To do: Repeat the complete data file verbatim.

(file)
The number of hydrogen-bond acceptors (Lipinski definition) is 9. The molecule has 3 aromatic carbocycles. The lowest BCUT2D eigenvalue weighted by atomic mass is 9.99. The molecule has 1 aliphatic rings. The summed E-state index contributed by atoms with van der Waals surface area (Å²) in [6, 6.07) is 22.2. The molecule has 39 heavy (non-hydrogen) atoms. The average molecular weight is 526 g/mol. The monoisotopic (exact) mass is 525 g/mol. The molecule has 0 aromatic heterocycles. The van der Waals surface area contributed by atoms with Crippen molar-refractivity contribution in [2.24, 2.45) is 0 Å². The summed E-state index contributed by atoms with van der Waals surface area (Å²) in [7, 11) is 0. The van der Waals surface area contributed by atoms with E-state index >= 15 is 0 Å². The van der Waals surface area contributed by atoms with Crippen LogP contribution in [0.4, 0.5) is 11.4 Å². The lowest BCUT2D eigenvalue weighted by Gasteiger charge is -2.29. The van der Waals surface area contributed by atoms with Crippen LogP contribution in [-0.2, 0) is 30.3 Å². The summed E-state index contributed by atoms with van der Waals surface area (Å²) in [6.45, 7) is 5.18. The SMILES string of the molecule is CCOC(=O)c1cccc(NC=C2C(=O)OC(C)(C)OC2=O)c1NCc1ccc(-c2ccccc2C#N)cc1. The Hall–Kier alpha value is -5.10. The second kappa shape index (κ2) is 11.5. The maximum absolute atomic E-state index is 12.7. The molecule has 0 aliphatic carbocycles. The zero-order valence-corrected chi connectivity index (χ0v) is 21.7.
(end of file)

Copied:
The number of hydrogen-bond acceptors (Lipinski definition) is 9. The molecule has 3 aromatic carbocycles. The lowest BCUT2D eigenvalue weighted by atomic mass is 9.99. The molecule has 1 aliphatic rings. The summed E-state index contributed by atoms with van der Waals surface area (Å²) in [6, 6.07) is 22.2. The molecule has 39 heavy (non-hydrogen) atoms. The average molecular weight is 526 g/mol. The monoisotopic (exact) mass is 525 g/mol. The molecule has 0 aromatic heterocycles. The van der Waals surface area contributed by atoms with Crippen molar-refractivity contribution in [2.24, 2.45) is 0 Å². The summed E-state index contributed by atoms with van der Waals surface area (Å²) in [7, 11) is 0. The van der Waals surface area contributed by atoms with E-state index >= 15 is 0 Å². The van der Waals surface area contributed by atoms with Crippen LogP contribution in [0.4, 0.5) is 11.4 Å². The lowest BCUT2D eigenvalue weighted by Gasteiger charge is -2.29. The van der Waals surface area contributed by atoms with Crippen LogP contribution in [-0.2, 0) is 30.3 Å². The summed E-state index contributed by atoms with van der Waals surface area (Å²) in [6.45, 7) is 5.18. The SMILES string of the molecule is CCOC(=O)c1cccc(NC=C2C(=O)OC(C)(C)OC2=O)c1NCc1ccc(-c2ccccc2C#N)cc1. The Hall–Kier alpha value is -5.10. The second kappa shape index (κ2) is 11.5. The maximum absolute atomic E-state index is 12.7. The molecule has 0 aliphatic carbocycles. The zero-order valence-corrected chi connectivity index (χ0v) is 21.7.